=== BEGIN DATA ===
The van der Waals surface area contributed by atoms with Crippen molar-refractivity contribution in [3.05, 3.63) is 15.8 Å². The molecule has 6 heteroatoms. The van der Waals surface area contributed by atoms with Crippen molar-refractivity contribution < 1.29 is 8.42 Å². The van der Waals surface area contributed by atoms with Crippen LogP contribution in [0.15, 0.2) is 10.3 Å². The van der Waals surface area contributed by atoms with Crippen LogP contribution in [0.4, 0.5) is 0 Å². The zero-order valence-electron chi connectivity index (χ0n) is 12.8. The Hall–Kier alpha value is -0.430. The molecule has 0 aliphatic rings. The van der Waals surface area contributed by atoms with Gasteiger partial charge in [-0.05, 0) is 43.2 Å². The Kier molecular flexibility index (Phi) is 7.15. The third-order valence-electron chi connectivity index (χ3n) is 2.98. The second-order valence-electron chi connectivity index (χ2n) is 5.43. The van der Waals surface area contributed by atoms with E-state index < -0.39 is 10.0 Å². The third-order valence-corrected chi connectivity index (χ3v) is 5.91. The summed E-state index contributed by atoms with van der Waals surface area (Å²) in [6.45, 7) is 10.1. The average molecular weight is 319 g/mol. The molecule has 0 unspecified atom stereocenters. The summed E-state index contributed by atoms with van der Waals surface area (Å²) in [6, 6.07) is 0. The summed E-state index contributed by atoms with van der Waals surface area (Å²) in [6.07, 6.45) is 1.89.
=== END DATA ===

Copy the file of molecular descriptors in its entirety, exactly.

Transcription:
The van der Waals surface area contributed by atoms with Crippen molar-refractivity contribution in [3.05, 3.63) is 15.8 Å². The molecule has 6 heteroatoms. The van der Waals surface area contributed by atoms with Crippen molar-refractivity contribution < 1.29 is 8.42 Å². The van der Waals surface area contributed by atoms with Crippen LogP contribution in [0.15, 0.2) is 10.3 Å². The van der Waals surface area contributed by atoms with Crippen LogP contribution in [0.4, 0.5) is 0 Å². The zero-order valence-electron chi connectivity index (χ0n) is 12.8. The Hall–Kier alpha value is -0.430. The molecule has 0 aliphatic rings. The van der Waals surface area contributed by atoms with Gasteiger partial charge in [-0.05, 0) is 43.2 Å². The Kier molecular flexibility index (Phi) is 7.15. The third-order valence-electron chi connectivity index (χ3n) is 2.98. The second-order valence-electron chi connectivity index (χ2n) is 5.43. The van der Waals surface area contributed by atoms with E-state index < -0.39 is 10.0 Å². The third-order valence-corrected chi connectivity index (χ3v) is 5.91. The summed E-state index contributed by atoms with van der Waals surface area (Å²) in [6.45, 7) is 10.1. The average molecular weight is 319 g/mol. The molecule has 0 unspecified atom stereocenters. The summed E-state index contributed by atoms with van der Waals surface area (Å²) in [6, 6.07) is 0. The summed E-state index contributed by atoms with van der Waals surface area (Å²) in [6.07, 6.45) is 1.89.